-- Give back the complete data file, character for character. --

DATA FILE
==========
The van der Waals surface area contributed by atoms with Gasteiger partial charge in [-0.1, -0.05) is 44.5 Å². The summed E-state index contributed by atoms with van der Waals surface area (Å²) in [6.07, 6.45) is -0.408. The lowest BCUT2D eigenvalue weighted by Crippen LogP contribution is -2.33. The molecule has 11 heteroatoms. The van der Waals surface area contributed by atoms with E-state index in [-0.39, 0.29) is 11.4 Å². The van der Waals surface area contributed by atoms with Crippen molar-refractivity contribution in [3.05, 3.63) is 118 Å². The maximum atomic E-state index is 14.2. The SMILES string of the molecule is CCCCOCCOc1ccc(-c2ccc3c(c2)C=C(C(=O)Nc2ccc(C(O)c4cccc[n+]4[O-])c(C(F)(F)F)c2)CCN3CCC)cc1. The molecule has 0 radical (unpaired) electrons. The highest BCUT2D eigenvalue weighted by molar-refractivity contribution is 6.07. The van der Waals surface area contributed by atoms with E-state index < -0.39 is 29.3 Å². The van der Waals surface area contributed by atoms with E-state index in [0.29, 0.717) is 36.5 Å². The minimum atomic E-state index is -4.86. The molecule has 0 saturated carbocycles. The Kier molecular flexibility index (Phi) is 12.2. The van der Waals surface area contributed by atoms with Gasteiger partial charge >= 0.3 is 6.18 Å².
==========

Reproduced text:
The van der Waals surface area contributed by atoms with Gasteiger partial charge in [-0.1, -0.05) is 44.5 Å². The summed E-state index contributed by atoms with van der Waals surface area (Å²) in [6.07, 6.45) is -0.408. The lowest BCUT2D eigenvalue weighted by Crippen LogP contribution is -2.33. The molecule has 11 heteroatoms. The van der Waals surface area contributed by atoms with E-state index in [-0.39, 0.29) is 11.4 Å². The van der Waals surface area contributed by atoms with Crippen molar-refractivity contribution in [3.05, 3.63) is 118 Å². The maximum atomic E-state index is 14.2. The SMILES string of the molecule is CCCCOCCOc1ccc(-c2ccc3c(c2)C=C(C(=O)Nc2ccc(C(O)c4cccc[n+]4[O-])c(C(F)(F)F)c2)CCN3CCC)cc1. The molecule has 0 radical (unpaired) electrons. The highest BCUT2D eigenvalue weighted by molar-refractivity contribution is 6.07. The van der Waals surface area contributed by atoms with E-state index < -0.39 is 29.3 Å². The van der Waals surface area contributed by atoms with E-state index in [0.29, 0.717) is 36.5 Å². The minimum atomic E-state index is -4.86. The molecule has 0 saturated carbocycles. The Kier molecular flexibility index (Phi) is 12.2. The van der Waals surface area contributed by atoms with Gasteiger partial charge >= 0.3 is 6.18 Å².